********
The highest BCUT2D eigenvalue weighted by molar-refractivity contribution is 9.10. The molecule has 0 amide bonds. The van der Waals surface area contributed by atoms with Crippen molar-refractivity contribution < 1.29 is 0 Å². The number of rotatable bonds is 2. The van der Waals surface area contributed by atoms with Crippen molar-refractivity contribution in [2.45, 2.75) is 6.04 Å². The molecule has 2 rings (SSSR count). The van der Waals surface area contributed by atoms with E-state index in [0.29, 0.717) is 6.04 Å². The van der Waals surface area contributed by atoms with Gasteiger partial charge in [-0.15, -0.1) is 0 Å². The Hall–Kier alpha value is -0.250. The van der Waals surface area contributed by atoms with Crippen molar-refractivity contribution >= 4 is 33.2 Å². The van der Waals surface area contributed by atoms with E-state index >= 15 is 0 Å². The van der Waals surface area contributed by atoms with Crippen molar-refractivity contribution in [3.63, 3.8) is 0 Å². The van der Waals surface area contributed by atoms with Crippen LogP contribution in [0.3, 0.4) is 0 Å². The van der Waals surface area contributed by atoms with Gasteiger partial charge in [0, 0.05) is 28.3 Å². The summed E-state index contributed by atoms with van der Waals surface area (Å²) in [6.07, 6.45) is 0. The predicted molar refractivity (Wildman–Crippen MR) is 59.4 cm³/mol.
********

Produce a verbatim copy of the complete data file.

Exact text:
The highest BCUT2D eigenvalue weighted by molar-refractivity contribution is 9.10. The molecule has 0 amide bonds. The van der Waals surface area contributed by atoms with Crippen molar-refractivity contribution < 1.29 is 0 Å². The number of rotatable bonds is 2. The van der Waals surface area contributed by atoms with Crippen molar-refractivity contribution in [2.45, 2.75) is 6.04 Å². The molecule has 2 rings (SSSR count). The van der Waals surface area contributed by atoms with E-state index in [0.29, 0.717) is 6.04 Å². The van der Waals surface area contributed by atoms with Gasteiger partial charge in [-0.15, -0.1) is 0 Å². The Hall–Kier alpha value is -0.250. The van der Waals surface area contributed by atoms with Crippen molar-refractivity contribution >= 4 is 33.2 Å². The van der Waals surface area contributed by atoms with E-state index >= 15 is 0 Å². The van der Waals surface area contributed by atoms with Crippen molar-refractivity contribution in [3.63, 3.8) is 0 Å². The van der Waals surface area contributed by atoms with Crippen LogP contribution in [0.3, 0.4) is 0 Å². The van der Waals surface area contributed by atoms with Gasteiger partial charge in [0, 0.05) is 28.3 Å². The summed E-state index contributed by atoms with van der Waals surface area (Å²) in [6.07, 6.45) is 0. The predicted molar refractivity (Wildman–Crippen MR) is 59.4 cm³/mol.